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100 Years Ago This Month

February 1918

February 1

Emmitsburg Had Its Share

Like other towns in the county that were snowbound during the past week, Emmitsburg has had its share of trouble. No mail left or was received at the local Post Office for two days as the Emmitsburg Road was drifted in; state and county roads were banked high with snow; sidewalks were practically impassable for hours, and leaking roofs were the rule rather than the exception. The storm was generally the same throughout the county, and similar, if not worse, conditions prevailed and regular traffic was suspended.

Snow and the extreme cold weather have brought game birds and rabbits into the borough limits looking for food. Partridges have come into town stables in search of grain, and many rabbits have gotten their morning and evening meals from kindly disposed housewives.

Topper And Huston Arrive In France

Mr. Charles Topper received word this week from his son, Quincy Topper, that he had safely arrived in France. Mr. Topper enlisted in the regular Army last April. The letter stated that he had reached the other side somehow during the holidays and that he was well. Mrs. Thomas Rowe has received word that her son, First Lieut. Miles Houston has arrived safely in France. Lieut. Houston has recently been transferred to the aviation Corps as an observer.

New Dentist For Emmitsburg

Responding to the intense demand for a resident dentist in Emmitsburg - Dr. Softon having given up his practice – Dr. Sweeny, DDS, of Baltimore, has decided to locate here. Dr. Sweeney was in Emmitsburg last week making tentative arrangements and expects to be here on February 18. Later on, if the practice warrants it, he will take up his residence and open a permanent office.

New Church At Mount St. Mary's

With the $60,000 provided for Mount St. Mary's College in the will of the late Dr. Charles Hoffman, it is understood that the college authorities will build a new church in the spring. Relatives contested Dr. Hoffman and the court upheld for the plaintiffs. However, the Court of Appeals overruled the lower court and awarded the sum to the college in accordance with the intent of the Testator.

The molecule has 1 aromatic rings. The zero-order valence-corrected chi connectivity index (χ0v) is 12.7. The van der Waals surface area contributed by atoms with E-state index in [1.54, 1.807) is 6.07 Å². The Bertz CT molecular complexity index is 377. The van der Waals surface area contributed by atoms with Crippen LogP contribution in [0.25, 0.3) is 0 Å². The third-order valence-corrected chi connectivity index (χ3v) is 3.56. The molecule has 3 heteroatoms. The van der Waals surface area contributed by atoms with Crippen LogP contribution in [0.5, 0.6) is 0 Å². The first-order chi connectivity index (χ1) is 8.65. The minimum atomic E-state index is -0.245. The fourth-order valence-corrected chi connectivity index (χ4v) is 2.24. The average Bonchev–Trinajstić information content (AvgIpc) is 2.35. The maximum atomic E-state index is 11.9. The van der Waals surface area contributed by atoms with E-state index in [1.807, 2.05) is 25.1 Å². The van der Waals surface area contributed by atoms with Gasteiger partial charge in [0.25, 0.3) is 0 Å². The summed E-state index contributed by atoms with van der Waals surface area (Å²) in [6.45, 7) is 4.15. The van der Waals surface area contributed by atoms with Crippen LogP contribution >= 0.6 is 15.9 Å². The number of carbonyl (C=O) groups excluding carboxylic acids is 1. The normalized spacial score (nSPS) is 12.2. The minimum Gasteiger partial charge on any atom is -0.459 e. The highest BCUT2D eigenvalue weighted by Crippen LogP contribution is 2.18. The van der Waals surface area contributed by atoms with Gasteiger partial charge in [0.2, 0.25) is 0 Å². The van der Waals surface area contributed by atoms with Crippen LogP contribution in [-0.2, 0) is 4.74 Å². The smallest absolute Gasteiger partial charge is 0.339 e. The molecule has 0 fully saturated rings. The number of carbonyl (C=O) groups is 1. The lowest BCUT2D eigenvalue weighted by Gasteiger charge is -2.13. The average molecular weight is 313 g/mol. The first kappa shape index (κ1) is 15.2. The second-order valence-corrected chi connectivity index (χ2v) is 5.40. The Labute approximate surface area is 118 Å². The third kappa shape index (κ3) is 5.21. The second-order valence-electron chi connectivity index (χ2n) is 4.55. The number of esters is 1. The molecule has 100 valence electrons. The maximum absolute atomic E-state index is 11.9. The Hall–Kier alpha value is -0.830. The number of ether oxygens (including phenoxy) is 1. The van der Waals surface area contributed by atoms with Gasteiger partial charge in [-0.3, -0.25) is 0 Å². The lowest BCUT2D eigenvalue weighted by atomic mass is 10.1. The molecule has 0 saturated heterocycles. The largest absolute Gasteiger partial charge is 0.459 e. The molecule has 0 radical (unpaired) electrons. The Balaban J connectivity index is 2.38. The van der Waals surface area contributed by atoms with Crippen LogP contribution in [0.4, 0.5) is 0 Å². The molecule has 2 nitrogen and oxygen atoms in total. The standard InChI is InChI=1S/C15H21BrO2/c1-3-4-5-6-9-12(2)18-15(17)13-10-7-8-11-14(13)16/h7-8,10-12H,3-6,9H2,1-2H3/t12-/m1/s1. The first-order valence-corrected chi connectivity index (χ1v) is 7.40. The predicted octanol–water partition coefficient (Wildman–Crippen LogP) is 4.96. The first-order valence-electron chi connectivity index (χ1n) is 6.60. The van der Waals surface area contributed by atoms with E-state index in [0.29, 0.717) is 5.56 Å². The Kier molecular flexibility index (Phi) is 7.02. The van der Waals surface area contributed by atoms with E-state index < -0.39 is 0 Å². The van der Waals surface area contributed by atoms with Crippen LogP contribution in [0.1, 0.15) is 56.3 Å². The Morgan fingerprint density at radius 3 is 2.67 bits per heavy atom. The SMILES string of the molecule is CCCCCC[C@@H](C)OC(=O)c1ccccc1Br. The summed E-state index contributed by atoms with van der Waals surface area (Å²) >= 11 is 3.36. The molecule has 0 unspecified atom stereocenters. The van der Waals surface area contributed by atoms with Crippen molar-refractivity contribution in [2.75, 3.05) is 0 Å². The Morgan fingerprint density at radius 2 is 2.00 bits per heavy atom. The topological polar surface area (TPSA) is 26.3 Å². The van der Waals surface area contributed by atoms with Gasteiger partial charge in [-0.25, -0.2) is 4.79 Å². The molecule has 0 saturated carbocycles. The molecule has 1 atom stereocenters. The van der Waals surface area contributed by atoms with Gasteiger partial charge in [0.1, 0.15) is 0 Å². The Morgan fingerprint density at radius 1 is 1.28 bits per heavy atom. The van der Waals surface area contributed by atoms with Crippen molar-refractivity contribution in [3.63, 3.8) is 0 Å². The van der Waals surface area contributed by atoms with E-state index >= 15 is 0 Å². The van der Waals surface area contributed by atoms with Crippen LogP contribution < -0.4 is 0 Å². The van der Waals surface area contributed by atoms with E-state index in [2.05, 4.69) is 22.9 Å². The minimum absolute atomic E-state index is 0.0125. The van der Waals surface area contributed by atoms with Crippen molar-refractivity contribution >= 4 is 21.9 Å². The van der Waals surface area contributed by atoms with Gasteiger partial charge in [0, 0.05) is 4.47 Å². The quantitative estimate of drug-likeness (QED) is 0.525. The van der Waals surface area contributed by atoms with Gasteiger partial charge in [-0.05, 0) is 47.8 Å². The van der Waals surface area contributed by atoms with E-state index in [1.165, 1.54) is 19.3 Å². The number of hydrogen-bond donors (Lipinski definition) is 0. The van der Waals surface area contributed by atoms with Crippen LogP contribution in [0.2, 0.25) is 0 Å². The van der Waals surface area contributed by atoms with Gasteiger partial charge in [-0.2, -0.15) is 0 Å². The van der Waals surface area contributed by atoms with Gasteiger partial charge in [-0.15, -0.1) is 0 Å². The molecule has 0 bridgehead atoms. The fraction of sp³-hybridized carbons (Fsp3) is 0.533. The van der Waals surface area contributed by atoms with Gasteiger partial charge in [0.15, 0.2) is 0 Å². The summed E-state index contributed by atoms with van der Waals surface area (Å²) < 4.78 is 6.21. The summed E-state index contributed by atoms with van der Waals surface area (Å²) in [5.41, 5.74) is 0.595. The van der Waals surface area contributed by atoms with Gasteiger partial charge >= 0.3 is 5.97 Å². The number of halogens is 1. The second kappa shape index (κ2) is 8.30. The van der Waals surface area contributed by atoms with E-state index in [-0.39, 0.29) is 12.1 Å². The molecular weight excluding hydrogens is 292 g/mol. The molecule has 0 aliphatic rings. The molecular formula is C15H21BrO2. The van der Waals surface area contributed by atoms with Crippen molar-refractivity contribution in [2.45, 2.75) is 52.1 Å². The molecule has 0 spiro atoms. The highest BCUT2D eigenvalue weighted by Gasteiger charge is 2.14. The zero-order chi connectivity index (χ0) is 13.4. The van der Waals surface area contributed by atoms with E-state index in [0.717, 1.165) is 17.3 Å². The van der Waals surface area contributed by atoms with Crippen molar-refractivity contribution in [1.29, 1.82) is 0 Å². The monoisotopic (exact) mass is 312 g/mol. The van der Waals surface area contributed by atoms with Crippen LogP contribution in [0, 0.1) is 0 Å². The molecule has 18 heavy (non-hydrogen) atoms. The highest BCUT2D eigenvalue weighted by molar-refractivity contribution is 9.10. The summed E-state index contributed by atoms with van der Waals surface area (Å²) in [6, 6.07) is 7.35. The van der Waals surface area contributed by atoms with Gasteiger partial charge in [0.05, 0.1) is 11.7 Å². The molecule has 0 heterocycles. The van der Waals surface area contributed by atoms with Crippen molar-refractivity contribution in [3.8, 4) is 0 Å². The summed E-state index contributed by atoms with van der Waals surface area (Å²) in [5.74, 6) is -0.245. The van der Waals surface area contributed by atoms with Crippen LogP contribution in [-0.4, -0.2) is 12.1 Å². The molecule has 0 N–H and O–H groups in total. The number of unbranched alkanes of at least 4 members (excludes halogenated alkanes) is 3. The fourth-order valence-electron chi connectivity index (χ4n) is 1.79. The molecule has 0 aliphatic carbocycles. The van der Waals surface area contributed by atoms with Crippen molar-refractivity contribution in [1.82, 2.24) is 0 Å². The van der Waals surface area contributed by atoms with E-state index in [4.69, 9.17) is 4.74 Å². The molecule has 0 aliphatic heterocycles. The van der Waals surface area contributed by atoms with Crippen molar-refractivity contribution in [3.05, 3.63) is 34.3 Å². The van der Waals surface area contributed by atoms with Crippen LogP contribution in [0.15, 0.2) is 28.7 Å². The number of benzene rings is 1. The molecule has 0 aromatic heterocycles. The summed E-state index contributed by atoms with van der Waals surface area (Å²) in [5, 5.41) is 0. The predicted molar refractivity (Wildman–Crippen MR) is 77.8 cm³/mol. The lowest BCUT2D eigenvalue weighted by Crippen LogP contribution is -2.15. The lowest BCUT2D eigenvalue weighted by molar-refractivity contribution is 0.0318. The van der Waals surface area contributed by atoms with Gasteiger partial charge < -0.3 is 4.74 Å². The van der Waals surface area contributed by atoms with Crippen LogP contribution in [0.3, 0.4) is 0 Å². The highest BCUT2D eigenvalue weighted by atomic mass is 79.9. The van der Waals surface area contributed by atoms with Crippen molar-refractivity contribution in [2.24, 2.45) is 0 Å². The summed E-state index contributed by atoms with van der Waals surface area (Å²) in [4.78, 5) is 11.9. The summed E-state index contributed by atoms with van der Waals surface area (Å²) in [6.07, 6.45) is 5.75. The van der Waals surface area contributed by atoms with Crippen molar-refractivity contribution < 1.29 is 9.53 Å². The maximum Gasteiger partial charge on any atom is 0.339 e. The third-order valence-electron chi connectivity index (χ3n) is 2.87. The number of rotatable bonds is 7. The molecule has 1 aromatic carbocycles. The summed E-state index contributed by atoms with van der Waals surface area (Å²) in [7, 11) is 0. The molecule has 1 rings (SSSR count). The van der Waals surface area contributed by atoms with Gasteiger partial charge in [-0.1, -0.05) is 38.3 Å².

February 8

Cut Wood To Save Coal

In view of the serious coal shortage, the State Fuel Administrator has appointed a Wood Fuel Committee to stimulate firewood production and urged the increased use of wood. The Fuel Administration is of the opinion that in all probability the coal shortage will be as serious next winter as it is now, and there is every reason why the farmer and woodlot owner should provide a full supply of firewood now for next winter's use. There is not enough coal to go around, and the communities which are within reach of wood supplies will be expected to use wood whenever possible and save coal for the industries and larger cities where wood cannot be used.

Serious Accident

On Sunday night, while Mrs. McClellan Wills and Mr. John Clark were sledding, the horse that they were driving became frightened in front of the home of Mr. Jacob Freeze, throwing the occupants from the sleigh. Mrs. Wills was thrown against a post fence with considerable force; her forehead was badly cut and bruised. Mr. Clark escaped without injury. The damage to the sled was slight. The horse, however, was severely injured and Dr. Brokaw was called to look at it. He decided the best course of action was to shoot it, which he promptly did.

Damage Done By Melting Snow

Owing to the heavy snows, which have fallen this winter and the melting of ice on the roofs, much damage has been done to properties. It would be difficult to make any estimate of the losses because of the inability to ascertain the number of buildings affected.